Beefy Boxes and Bandwidth Generously Provided by pair Networks
Your skill will accomplish
what the force of many cannot

Re^6: Introspecting function signatures

by szabgab (Priest)
on Mar 06, 2021 at 21:04 UTC ( [id://11129213] : note . print w/replies, xml ) Need Help??

in reply to Re^5: Introspecting function signatures
in thread Introspecting function signatures

Yes. "dependency injection" is how this is called in the case of pytest, maybe it is not a generic term. You could create your own "fixture" and then you or others could set its name as a parameter.

I put together an example of creating and registering a fixture and then also use that fixture.

I would love to see your suggestion for more Perlish way.

  • Comment on Re^6: Introspecting function signatures

Replies are listed 'Best First'.
Re^7: Introspecting function signatures (Dependency Injection and Monkey Patching)
by eyepopslikeamosquito (Archbishop) on Mar 07, 2021 at 07:02 UTC
      I think this niche is mainly filled by conditional use/imports in dynamic languages (see if )

      Monkey patching is only one other possibility here (that's replacing a sub/method at runtime), we also have eval and BEGIN blocks ... etc.

      > In frustration, I searched all

      that's "terminology injection" (aka die "brain overflow" ;-)

      Like all these Java OO "design patterns" which are superfluous in Perl.

      Cheers Rolf
      (addicted to the Perl Programming Language :)
      Wikisyntax for the Monastery

        that's "terminology injection" (aka die "brain overflow" ;-)
        Ha ha, I noticed a mind-boggling number of different ways to do this type of stuff in Perl. For example, chromatic refers here to a modernperlbooks article which gives the illustrative example below:

        At its core, dependency injection is a formalization of the design principle "Don't hard-code your dependencies." Consider the code:

        sub fetch { my ($self, $uri) = @_; my $ua = LWP::UserAgent->new; my $resp = $ua->get( $uri ); ... }

        That's not bad code by any means, but it's a little too specific and a little less generic due to the presence of the literal string LWP::UserAgent. That might be fine for your application, but that hard-coding introduces a coupling that can work against other uses of this code. Imagine testing this code, for example. While you could use Test::MockObject to intercept calls to LWP::UserAgent's constructor, that approach manipulates Perl symbol tables to work around a hard coded dependency.

        An alternate approach uses a touch of indirection to allow for greater genericity:

        use Moose; has 'ua', is => 'ro', default => sub { LWP::UserAgent->new }; sub fetch { my ($self, $uri) = @_; my $ua = $self->ua; my $resp = $ua->get( $uri ); ... }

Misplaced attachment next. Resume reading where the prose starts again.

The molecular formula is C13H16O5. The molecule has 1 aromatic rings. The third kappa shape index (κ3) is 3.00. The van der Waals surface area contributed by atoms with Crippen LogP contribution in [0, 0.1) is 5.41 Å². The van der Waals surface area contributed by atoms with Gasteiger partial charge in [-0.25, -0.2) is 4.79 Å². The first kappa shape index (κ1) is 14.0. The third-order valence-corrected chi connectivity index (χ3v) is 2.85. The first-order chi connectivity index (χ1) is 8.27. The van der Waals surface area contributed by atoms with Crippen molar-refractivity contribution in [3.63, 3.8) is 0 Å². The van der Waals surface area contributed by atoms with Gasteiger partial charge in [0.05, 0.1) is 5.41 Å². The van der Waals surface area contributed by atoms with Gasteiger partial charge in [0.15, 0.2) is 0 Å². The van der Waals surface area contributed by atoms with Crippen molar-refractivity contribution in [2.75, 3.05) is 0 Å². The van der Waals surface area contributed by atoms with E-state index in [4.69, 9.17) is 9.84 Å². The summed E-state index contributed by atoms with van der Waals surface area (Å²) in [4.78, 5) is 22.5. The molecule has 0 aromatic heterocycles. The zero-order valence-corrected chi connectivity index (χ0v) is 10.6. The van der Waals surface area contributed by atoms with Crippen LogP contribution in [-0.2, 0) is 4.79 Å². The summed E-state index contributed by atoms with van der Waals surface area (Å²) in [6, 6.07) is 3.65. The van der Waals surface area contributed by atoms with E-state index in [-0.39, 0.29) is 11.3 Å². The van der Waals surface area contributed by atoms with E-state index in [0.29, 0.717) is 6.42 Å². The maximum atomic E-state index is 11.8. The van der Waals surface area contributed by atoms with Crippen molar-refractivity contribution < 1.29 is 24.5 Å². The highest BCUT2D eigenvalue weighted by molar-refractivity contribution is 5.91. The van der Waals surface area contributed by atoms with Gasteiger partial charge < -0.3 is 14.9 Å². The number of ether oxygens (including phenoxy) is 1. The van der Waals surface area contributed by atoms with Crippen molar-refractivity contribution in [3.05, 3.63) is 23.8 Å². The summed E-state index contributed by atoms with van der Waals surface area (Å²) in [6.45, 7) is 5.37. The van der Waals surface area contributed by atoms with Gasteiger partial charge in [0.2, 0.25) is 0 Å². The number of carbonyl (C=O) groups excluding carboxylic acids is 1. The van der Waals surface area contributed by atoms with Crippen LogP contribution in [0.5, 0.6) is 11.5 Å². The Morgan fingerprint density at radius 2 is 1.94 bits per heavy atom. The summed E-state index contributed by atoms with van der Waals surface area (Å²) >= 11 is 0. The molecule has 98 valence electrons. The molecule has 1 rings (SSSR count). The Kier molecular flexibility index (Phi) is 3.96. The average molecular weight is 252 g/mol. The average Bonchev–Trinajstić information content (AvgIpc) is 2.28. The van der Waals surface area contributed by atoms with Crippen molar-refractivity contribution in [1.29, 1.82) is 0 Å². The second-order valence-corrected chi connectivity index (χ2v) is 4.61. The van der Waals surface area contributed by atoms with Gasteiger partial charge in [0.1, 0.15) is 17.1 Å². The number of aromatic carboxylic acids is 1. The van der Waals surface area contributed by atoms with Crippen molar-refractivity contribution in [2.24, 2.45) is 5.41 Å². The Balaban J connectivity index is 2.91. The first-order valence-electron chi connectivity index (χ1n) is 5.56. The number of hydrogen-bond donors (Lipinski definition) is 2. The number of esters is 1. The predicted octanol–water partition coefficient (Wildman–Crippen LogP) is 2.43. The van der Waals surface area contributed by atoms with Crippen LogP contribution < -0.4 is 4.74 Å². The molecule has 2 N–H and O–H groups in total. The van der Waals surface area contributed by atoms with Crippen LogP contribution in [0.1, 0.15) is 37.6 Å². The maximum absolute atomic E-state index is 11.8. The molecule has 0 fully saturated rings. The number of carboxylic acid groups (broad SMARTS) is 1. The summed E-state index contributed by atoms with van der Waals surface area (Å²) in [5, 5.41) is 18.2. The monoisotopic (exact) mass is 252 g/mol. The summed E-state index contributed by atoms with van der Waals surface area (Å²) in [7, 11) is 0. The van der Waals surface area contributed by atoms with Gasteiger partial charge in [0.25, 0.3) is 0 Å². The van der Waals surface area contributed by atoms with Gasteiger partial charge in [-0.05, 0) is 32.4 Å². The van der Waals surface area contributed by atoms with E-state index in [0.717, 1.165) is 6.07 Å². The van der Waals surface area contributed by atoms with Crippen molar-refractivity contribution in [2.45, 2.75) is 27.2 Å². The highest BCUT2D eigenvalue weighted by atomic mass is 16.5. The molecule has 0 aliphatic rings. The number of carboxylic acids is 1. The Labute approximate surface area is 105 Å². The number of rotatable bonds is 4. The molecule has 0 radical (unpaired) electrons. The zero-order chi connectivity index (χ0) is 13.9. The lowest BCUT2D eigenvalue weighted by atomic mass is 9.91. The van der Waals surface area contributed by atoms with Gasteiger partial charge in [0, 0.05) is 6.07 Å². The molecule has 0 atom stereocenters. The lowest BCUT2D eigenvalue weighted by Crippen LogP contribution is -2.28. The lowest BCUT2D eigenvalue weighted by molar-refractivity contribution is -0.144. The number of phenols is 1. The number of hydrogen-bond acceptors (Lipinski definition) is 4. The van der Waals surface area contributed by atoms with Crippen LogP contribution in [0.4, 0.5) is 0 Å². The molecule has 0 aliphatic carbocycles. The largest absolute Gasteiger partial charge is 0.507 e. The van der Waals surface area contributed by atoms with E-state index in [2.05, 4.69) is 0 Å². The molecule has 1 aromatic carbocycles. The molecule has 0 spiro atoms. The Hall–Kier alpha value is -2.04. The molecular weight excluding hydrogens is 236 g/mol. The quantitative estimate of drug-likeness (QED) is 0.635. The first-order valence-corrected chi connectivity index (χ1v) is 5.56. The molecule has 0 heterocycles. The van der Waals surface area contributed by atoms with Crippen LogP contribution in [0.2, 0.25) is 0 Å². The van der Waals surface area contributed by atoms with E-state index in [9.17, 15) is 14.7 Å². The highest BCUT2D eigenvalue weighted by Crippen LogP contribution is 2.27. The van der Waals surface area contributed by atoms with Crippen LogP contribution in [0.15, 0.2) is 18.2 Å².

Now the choice of user agent is up to the code which constructs this object. If it provides a ua to the constructor, fetch() will use that. Otherwise, the default behavior is to use LWP::UserAgent as before.

        Lots of stuff on CPAN too:

        As usual, the hard part is knowing which is good and which is crap. Please let us know of other cool CPAN offerings I've overlooked.

Re^7: Introspecting function signatures
by jcb (Parson) on Mar 06, 2021 at 21:51 UTC

    My suggestion is to just have the test routine call back into the framework:

    sub test_something { my $tempdir = create_tempdir(); # ... }

    Then the framework only needs to iterate over the package stash and call all test_* functions. Which leads to a "is this a good idea?" question — this style of testing means that the test routines are included with the main code and will have to be compiled every time the module is loaded. Python reduces this overhead by automatically using its form of B::Bytecode/ByteLoader but Perl does not do that, so this style will add some incremental overhead to all use of any module using it. The traditional Perl style of separate test scripts completely avoids this last problem.

      Not sure what Python is implementing with that pattern, but I know it doesn't have block-scope, OTOH nesting functions is easier there.

      So many things which are just blocks in Perl become named functions there, even lamda is useless for that.

      But no need to copy their limitations.

      My suggestion would be to apply attributes or explicit use

      sub :test something { my :TEMPDIR $tempdir = shift; # or my :FIXTURE $tempdir = shift; # or use fixture qw/$tempdir/; #... }

      This offers plenty of possibilities at compile time and is more flexible than Python's approach.


      and I'd certainly put test-subs into their own package, if they lived in the same file.

      Cheers Rolf
      (addicted to the Perl Programming Language :)
      Wikisyntax for the Monastery

        I'd certainly put test-subs into their own package, if they lived in the same file.

        That does not reduce the overhead problem I mentioned — the test-subs will still be compiled every time the module containing them is loaded. Only putting the tests into a separate file solves that problem.

      This can indeed be a good solution. Given that perl will reliably call DESTROY when an object goes out of scope, this could ensure that whatever the object holds will be cleaned up. It is a bit more code to write as we need to call the function, but might be reasonable.
      sub test_something { my $tempdir = create_tempdir(); # ... }

      I don't know where the idea came from that in Python people include the tests in the main code. Maybe that was the case 10 years ago, but these days the standard is that tests are in separate files called